CALLS by the leaders of two German police unions for politicians to U-Turn on the their progressive march towards cannabis legalisation have been roundly condemned.
This comes as political talks continue towards the the formation of a cannabis-friendly ‘Traffic-Light Coalition’.
It appears that it is just these talks – and the potential for adult-use legalisation – which has prompted the German police to speak out.
Oliver Malchow, head of Germany’s police union (GdP), told the Neue Osnabrücker Zeitung – a regional daily newspaper – ‘that there must finally be an end to trivializing the joint’.
He went on to say that cannabis use can lead to ‘significant health problems and social conflicts, especially among young people’.
Speaking to the same publication fellow Police Union boss and Christian Democrat (CDU) politician Rainer Wendt of The German Police Union (DPolG) said: ”It would be the start of a stoned future instead of the launch of a modern Germany if this project were included in the coalition agreement of a traffic light coalition.”
He branded cannabis a gateway drug, and said he feared fatal consequences of adult-use legalisation would be a rise in road traffic accidents, (although studies into this have not reached any firm conclusions).
Growing Police Hostility To Cannabis
The German police have become increasingly hostile to cannabis and hemp over the last few years.
There have been a number of incidents recently where they have moved to confiscate products and arrest the sellers of hemp and CBD products.
In one such case two hemp tea sellers were given six-month suspended prison sentences for drug-trafficking, before the Federal Court of Justice (BGH) came down on the side of the retailers.
German cannabis lawyer Kai-Friedrich Niermann is now leading a fightback through the courts against this prohibitionist mindset.
Old Myths And Lies
He said: “Many of the detectives and police officers I speak to are done with prosecuting businesses for selling CBD flowers, or hemp tea, they have had enough of all of this in relation to cannabis and they want to get on with real police work.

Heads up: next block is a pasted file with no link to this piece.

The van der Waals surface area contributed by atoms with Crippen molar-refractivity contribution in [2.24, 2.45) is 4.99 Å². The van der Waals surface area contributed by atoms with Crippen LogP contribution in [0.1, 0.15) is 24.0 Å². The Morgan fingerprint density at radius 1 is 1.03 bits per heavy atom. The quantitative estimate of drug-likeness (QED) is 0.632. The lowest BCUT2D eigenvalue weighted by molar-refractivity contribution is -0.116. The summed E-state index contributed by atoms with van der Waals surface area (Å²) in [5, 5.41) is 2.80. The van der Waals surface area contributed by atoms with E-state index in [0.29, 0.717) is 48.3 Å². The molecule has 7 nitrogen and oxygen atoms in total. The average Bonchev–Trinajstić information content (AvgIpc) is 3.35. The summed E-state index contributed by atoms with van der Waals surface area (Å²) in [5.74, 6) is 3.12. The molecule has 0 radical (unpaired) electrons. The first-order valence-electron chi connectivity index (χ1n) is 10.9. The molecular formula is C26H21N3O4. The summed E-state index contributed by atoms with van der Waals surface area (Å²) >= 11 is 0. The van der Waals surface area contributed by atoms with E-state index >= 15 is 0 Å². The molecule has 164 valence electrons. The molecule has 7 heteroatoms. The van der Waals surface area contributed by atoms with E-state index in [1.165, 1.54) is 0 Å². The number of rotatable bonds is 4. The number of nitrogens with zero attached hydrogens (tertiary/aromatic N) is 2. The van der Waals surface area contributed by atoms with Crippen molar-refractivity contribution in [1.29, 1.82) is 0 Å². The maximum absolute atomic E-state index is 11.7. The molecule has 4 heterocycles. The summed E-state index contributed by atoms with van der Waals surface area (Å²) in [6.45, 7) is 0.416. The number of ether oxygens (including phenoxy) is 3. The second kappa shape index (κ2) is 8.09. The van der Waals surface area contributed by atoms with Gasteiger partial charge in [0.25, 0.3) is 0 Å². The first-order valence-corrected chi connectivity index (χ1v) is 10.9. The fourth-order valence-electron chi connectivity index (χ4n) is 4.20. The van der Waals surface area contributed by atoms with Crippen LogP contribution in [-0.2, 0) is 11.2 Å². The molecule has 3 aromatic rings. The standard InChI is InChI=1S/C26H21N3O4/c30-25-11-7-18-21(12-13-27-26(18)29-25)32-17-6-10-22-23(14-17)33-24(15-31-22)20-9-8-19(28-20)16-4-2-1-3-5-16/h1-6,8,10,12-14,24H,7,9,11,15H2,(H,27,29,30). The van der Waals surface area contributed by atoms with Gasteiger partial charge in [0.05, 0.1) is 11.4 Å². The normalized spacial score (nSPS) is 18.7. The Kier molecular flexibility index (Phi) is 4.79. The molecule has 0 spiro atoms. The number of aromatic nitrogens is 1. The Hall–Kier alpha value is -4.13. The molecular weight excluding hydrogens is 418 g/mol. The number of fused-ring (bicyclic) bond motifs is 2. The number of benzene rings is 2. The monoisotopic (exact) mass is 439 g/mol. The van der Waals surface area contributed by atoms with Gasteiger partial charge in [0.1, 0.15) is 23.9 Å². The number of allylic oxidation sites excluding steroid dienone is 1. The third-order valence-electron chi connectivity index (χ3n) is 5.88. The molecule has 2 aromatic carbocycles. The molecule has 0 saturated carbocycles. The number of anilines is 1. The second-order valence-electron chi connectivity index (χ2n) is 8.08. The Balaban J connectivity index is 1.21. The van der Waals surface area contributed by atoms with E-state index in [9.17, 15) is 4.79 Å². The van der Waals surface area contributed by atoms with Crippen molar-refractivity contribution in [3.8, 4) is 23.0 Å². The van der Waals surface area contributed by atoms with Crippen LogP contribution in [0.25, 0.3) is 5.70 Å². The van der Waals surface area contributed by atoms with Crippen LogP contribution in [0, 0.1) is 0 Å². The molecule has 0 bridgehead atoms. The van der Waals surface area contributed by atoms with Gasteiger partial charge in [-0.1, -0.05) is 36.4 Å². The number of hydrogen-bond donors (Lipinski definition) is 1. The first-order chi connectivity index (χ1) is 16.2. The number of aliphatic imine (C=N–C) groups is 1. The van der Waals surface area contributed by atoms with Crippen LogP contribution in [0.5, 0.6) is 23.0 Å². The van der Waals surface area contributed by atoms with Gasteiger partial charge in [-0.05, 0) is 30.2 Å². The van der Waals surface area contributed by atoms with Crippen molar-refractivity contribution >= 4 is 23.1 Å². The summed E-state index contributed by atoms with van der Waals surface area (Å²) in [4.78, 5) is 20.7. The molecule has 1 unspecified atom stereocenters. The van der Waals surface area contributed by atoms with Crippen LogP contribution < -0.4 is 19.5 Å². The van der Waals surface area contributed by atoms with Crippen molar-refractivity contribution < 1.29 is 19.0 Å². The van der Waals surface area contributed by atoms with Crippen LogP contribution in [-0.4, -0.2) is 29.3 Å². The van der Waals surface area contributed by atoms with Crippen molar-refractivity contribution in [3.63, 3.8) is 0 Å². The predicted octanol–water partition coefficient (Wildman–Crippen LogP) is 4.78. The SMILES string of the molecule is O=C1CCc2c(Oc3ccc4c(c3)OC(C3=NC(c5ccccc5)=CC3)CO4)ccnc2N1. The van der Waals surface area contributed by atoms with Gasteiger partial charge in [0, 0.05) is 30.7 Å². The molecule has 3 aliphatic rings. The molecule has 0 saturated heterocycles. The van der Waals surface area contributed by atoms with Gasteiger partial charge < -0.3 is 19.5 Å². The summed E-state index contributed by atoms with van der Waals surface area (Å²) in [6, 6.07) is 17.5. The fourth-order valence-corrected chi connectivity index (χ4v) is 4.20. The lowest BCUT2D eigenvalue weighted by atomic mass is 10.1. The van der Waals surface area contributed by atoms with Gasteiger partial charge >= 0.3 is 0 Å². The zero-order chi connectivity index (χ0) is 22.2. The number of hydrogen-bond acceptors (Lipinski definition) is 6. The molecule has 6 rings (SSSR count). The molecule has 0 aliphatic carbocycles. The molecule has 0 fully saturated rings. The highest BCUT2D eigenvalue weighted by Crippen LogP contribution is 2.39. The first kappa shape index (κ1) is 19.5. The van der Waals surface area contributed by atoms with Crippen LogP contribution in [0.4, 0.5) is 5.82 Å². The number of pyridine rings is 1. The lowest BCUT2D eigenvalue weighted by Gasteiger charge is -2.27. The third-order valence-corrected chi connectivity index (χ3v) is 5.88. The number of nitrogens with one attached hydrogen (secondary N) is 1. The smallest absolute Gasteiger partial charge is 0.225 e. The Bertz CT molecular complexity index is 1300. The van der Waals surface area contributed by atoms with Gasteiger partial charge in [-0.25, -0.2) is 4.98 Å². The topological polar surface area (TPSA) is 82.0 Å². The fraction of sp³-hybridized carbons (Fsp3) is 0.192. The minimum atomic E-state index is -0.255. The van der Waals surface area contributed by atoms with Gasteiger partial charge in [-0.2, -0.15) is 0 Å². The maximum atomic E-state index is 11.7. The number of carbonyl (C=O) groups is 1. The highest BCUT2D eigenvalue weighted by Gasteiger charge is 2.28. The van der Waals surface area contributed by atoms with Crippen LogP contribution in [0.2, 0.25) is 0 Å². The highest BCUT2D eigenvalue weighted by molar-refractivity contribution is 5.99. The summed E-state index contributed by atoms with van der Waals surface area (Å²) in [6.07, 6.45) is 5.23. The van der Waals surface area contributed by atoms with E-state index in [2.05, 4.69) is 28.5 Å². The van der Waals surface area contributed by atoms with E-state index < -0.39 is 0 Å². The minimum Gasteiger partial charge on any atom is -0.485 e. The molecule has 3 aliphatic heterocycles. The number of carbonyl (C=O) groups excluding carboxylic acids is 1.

“These are the attitudes of the old warriors regurgitating their old myths and lies. Public opinion has shifted and the majority of the country is now in favour of reform.
“The detectives are in favour of reform (see below) and I’ve no idea why they came up with this old stuff. The science has proved them wrong. The German Supreme court, in 1994, has said cannabis is not a gateway drug and there is no evidence of harm to young people. These are their last arguments and they are not scientifically true.”
Finn Hansel, Managing Director and Co-Founder, of leading German cannabis business Sanity Group said the police statement is ‘to be expected’.
“Mr Wendt is a conservative politician and if you see his argument you realize that he is not really familiar with the topic.
“However, two things he said are quite revealing. His arguments that cannabis is dangerous because you don’t know the composition of the products in the market, and, that cannabis is dangerous for young people are both arguments for legalization and not against it.
“Only legal cannabis can control product quality and composition and only legal cannabis can set clear age ranges.”
He went on to say that in 2018 a third police union – the Confederation of Detective Officers – had said they are supportive of the legalization.
He added: “This is an example of the prohibitionist mindset which is now fading in Germany. Not even the conservative (CDU) party has yet commented on these statements. I think legalization is just ahead of us.”
Jürgen Neumeyer, Managing Director of the German Cannabis Industry Association (BvCW), said the latest comments from the police are indicative of the ‘prohibitionist mindset’ that still exists in the force, and elsewhere, and that science has shown their claims over the potential harmful impacts of cannabis to be ‘untrue’.
Philip Schetter, Managing Director of German medical cannabis wholesale distributor and manufacturer Cantourage believes it is important to establish a ‘systematic roadmap for the legalization of cannabis involving all parties including the police’.
He added: “In these discussions, we should look at the real-world data at hand – for example, from Canada – and make decisions based on facts. To my knowledge, there was not a hike in crimes and accidents. At the end of the day, there will be more, and safer, products available.”
Post-Election Cannabis Coalitions
Following last month’s Federal Elections the Greens and the Free Democrat Party (FDP) with a cumulative 210 parliamentary seats are the largest block in the Bundestag, with both behind an adult-use cannabis market.
The two are currently talks with potential suitors, the Social Democrats (SPD), who claimed 206 seats, and the outgoing Chancellor Merkel’s CDU, with 196.
The Greens have drafted their own adult-use regulations and the FDP leader Christian Lindner, when asked which project would be easiest to implement with the Greens, answered the ‘legalisation of cannabis’.
Their most likely suitor is the SPD, which is a left-leaning party which has previously proposed undertaking adult-use trials in German cities.
Such a Traffic Light Coalition – red (SPD), yellow (FDP) and green – will deliver a cumulative 416 seats well above the 368 required for an overall majority.